Even in his landscape photos Diepraam uses barriers and darkness to introduce mystery. The most prominent feature of Groningen, 1976 is a line of diagonal shadows cast by trees across a field. They lead toward a vanishing point, but the camera’s relatively low angle and the flat land mean that not every detail is revealed–this isn’t a maplike layout in Renaissance perspective. In one of three images titled Landschap aan Zee, 1994, smoke rises far behind an isolated slab of junk metal. Though the place and date inform us that the photo was taken in peacetime, what looks like the mouth of a cannon–actually part of the rubble from an abandoned steel plant (distant steel plants are the source of the smoke)–might cause a viewer to imagine war in a peaceful Dutch present.
For three of his five color prints on view at TBA, Tom Denlinger constructed miniature dioramas of cut flowers and “assorted trash” he picked up from alleys. He also pulled all the petals off some of the flowers. Unlike Diepraam, he photographs artificial scenes rather than documents the world. Yet the out-of-focus areas in Denlinger’s images are as compelling as Diepraam’s use of concealment. In earlier photos Denlinger–who was born in Los Angeles in 1953 and has lived in Chicago for the last 24 years–often obscured the image by placing his hand in front of the lens; in part because the focus is so shallow, these images achieve a similar sense of confinement and incompleteness.
Field Location: Tu31b_0825 shows pieces of cardboard and other detritus in the background and two rows of petalless tulips, of which only the pistils are in focus while the stems recede into fuzziness and darkness. Though traditionally flowers are used for showy displays of beauty, these are as minimal as the girl’s ribbon in Diepraam’s photo of the ramshackle shelter. Denlinger told me that part of his goal is to suggest “marginal spaces in the urban landscape–swamps or areas of transition.” This image evokes a wasteland where flowers, however incomplete, somehow grow.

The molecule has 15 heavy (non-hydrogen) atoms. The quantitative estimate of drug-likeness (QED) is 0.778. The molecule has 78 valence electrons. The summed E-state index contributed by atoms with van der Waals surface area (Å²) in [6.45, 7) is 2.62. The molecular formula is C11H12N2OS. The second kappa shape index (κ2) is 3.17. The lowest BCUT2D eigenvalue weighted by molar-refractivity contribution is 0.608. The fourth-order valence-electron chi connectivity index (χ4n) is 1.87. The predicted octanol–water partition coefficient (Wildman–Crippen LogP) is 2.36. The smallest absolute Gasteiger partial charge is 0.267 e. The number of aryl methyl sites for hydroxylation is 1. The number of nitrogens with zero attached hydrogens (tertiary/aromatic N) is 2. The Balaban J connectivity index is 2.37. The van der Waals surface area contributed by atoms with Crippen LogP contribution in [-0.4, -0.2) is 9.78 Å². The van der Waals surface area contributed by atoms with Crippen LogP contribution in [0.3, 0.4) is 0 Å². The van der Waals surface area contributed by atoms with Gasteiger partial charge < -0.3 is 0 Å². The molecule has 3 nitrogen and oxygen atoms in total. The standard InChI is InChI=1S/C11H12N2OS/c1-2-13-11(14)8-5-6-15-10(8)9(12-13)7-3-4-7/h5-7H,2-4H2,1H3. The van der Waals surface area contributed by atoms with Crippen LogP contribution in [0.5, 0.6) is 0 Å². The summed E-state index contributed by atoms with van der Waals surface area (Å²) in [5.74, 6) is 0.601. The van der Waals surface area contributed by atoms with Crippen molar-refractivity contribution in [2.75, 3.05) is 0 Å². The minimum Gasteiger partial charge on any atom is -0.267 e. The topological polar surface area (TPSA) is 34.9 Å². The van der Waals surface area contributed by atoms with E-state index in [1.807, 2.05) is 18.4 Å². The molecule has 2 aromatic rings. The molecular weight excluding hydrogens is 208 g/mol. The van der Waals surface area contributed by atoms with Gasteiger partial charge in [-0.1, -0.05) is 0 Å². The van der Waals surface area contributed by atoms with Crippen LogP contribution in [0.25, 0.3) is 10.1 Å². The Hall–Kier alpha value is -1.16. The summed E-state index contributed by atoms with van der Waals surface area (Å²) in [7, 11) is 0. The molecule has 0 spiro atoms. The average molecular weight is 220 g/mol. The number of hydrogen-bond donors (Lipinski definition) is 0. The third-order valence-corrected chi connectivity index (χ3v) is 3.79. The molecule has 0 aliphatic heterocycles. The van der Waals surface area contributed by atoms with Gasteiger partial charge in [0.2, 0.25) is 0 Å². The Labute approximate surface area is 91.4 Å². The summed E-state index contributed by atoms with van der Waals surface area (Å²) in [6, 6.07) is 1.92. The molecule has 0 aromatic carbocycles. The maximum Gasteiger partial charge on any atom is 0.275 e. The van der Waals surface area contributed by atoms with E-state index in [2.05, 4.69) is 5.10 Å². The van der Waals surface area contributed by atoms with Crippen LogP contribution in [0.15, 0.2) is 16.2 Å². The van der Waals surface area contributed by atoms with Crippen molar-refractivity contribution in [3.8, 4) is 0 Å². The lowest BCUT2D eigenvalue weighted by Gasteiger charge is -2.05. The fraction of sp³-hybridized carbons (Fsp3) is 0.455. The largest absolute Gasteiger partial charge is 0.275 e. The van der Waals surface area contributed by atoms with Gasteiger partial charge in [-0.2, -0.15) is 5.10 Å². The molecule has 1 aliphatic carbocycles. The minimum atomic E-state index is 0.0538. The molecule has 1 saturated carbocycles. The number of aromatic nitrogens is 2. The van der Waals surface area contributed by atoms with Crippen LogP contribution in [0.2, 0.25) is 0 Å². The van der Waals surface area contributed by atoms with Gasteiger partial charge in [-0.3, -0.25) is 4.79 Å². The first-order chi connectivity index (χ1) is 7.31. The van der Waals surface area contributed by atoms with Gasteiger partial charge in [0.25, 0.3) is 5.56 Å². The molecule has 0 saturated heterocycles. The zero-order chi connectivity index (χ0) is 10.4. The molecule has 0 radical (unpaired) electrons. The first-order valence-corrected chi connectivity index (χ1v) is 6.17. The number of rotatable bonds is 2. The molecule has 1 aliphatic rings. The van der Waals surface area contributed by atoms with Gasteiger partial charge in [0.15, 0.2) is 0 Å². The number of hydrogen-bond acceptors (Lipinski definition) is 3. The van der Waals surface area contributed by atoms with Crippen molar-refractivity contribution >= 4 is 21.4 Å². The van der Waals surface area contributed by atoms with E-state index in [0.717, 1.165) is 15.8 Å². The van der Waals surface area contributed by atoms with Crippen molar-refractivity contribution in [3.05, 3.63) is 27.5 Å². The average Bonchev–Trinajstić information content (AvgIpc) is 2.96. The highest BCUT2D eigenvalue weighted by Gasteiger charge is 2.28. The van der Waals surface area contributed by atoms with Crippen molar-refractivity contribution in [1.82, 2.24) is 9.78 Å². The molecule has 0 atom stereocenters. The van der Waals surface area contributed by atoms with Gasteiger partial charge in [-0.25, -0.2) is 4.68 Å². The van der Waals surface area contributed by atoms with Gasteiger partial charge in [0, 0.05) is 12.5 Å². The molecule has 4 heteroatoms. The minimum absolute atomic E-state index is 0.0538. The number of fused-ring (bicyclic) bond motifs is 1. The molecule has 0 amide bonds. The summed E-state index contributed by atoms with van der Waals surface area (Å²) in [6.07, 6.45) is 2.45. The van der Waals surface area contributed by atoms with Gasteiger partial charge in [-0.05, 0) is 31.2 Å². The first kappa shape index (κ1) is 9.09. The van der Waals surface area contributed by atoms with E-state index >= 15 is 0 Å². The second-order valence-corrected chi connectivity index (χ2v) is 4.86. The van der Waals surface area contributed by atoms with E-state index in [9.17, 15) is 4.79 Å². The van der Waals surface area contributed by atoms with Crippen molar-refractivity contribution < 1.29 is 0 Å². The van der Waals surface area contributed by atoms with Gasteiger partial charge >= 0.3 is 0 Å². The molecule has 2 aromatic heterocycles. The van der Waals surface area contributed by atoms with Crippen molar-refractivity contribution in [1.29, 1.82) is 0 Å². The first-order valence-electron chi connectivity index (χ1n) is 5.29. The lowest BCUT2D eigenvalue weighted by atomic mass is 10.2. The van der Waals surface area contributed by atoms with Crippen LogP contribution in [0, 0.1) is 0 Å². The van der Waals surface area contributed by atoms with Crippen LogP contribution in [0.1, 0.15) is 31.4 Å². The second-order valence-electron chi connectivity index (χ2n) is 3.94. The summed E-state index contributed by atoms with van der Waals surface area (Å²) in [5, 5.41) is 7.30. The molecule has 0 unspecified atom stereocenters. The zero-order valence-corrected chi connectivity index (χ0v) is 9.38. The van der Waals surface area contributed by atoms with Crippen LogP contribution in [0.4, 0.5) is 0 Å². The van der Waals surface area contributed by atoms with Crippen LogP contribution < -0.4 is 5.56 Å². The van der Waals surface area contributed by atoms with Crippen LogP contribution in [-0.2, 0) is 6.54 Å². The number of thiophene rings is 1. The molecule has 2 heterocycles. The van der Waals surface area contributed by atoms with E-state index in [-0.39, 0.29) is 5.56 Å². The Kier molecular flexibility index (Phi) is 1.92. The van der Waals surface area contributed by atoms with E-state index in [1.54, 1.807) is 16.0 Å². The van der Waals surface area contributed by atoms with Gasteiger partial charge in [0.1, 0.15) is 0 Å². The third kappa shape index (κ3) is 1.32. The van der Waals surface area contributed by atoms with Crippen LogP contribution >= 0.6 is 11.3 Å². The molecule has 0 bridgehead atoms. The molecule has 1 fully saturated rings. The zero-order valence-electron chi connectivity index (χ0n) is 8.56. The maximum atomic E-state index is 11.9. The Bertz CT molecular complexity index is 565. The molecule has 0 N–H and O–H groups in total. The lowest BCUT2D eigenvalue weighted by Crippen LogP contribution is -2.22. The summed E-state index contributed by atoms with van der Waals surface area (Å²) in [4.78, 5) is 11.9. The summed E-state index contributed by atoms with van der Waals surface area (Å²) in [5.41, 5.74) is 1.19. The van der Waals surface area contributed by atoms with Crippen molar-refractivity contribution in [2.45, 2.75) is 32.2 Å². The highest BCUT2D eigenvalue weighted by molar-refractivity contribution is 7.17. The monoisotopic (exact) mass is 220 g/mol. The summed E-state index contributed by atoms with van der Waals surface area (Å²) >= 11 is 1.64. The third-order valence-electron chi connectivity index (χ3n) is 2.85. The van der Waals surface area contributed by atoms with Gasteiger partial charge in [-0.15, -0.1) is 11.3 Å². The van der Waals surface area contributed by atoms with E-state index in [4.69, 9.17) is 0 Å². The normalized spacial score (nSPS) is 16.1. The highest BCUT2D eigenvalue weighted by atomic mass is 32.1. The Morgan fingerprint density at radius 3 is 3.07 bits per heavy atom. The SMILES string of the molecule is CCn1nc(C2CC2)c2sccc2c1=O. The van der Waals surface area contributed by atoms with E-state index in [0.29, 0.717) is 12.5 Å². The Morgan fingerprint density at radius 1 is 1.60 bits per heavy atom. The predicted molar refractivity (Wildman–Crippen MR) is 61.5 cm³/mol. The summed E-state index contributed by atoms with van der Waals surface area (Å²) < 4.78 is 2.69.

The flowers in Field Location: Tu31a_0825 are arranged in even more regular rows, and the background is even darker. Are they rooted in soil, or do they reside in some artificial space? Denlinger emphasizes that the flowers he purchases–like most of those for sale–have been crossbred to thrive in sometimes inhospitable human environments; again, the feeling is of flowers blooming miraculously.
Denlinger chose to pair his work with five paintings by David Driscoll, which Denlinger describes as apparent “aerial views of some sort of lunar landscape or artificial surface that he’s creating with the paint.” Driscoll’s relatively flat surfaces–punctuated by bubbles or dense streaks, they appear to be extreme close-ups–do enhance the feeling that Denlinger’s spaces are hermetic, claustrophobic, cut off from the wholeness of nature. And while the photographer’s shallow focus spotlights what remains of the flowers in a traditional way, the fuzzy, confusing surroundings make them seem even more fragile, momentary, as if undermined by an unseen void.
Art accompanying story in printed newspaper (not available in this archive): photos/Willem Diepraam, Tom Denlinger.